How are perfectionism and depression related?

Did you know that there are different types of perfectionism? It is very common that behind the concepts we use in the way we speak on a daily basis are hidden nuances that we often overlook because we have no words to refer to them specifically.

This is why one of the tasks of psychology is to research and create sub-concepts to better understand our way of behaving and feeling emotions, and this is precisely what happens with the word “perfectionism”. “.

In this article we will see why being a very perfectionist is not always a good thing and can actually lead to mood disorders like depression.

    What is dysfunctional perfectionism?

    It is dysfunctional (or maladaptive) perfectionism which is a form of perfectionism that leads to emotional or behavioral problems, either to generate discomfort in oneself or to lead to creating conflict with others.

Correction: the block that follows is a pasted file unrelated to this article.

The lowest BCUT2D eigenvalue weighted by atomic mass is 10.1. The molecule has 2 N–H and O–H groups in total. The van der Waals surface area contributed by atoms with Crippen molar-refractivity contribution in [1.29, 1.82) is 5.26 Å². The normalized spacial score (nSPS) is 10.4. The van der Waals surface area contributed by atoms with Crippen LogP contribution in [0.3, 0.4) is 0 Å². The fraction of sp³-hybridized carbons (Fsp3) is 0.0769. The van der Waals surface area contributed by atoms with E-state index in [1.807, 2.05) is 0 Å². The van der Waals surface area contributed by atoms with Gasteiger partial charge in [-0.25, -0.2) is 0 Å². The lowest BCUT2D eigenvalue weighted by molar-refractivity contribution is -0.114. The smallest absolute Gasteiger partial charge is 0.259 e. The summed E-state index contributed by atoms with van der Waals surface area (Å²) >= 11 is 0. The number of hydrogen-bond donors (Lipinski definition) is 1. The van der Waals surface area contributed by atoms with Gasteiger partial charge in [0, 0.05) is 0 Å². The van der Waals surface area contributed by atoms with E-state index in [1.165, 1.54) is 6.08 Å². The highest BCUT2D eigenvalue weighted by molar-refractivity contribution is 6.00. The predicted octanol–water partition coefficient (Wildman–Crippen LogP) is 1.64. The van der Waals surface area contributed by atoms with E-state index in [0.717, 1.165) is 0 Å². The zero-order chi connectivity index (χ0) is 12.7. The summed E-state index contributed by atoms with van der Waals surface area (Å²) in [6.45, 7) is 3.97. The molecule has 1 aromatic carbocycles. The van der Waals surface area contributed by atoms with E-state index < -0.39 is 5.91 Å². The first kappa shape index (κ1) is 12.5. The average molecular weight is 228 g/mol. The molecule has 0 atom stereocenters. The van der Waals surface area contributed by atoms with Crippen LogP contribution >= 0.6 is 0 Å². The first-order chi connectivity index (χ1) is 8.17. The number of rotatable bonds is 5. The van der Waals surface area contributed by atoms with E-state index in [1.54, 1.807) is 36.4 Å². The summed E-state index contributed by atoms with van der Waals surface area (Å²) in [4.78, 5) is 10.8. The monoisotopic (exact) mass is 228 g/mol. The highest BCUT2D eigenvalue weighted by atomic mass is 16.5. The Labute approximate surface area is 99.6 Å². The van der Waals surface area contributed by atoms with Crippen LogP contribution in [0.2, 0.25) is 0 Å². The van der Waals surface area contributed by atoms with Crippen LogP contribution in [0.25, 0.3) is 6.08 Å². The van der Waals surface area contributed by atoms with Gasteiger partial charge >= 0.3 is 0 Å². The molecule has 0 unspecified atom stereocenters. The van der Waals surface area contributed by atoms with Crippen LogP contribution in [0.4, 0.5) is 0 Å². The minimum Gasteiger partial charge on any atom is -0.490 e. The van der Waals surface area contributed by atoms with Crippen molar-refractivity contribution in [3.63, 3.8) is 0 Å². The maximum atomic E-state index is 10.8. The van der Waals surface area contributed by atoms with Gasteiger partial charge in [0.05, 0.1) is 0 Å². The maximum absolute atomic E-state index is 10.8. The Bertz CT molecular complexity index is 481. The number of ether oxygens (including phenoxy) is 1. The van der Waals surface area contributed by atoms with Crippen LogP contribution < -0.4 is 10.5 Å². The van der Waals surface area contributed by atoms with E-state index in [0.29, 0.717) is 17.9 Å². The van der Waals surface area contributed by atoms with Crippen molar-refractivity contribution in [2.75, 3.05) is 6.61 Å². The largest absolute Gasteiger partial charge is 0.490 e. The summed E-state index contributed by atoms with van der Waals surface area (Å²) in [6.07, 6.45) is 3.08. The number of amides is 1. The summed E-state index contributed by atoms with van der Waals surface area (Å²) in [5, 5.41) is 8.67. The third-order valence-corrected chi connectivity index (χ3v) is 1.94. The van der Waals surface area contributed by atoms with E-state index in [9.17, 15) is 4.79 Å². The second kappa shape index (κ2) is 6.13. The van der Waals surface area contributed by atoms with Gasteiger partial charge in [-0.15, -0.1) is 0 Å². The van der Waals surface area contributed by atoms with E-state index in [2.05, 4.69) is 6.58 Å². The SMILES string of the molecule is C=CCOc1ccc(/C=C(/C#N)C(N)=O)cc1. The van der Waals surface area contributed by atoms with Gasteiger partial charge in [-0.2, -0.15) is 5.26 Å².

The latter occurs for example with what is called “other-oriented perfectionism”, in which there are unrealistic expectations of how others should behave, even subjecting them to double standards. the same rules of conduct that others are supposed to follow, making it easier for there to be no “limit” on perfectionism and increasingly uncompromising with the conduct of others. It is a psychological phenomenon associated with narcissism and certain antisocial personality traits.

    However, the reverse can also happen. Some are under a lot of pressure on everything to do with adapting to what is considered an “acceptable” way of doing things, and sometimes these high standards are self-made inventions. However, such cases do not always have to lead to psychological disturbances; for example, this perfectionism can be a motivator that constantly poses difficult challenges.

    The problem comes when you lose control of this source of motivation, and perfectionism becomes a sort of dictator to which you submit without the latter contributing or rewarding for your efforts.

    The link between perfectionism and depression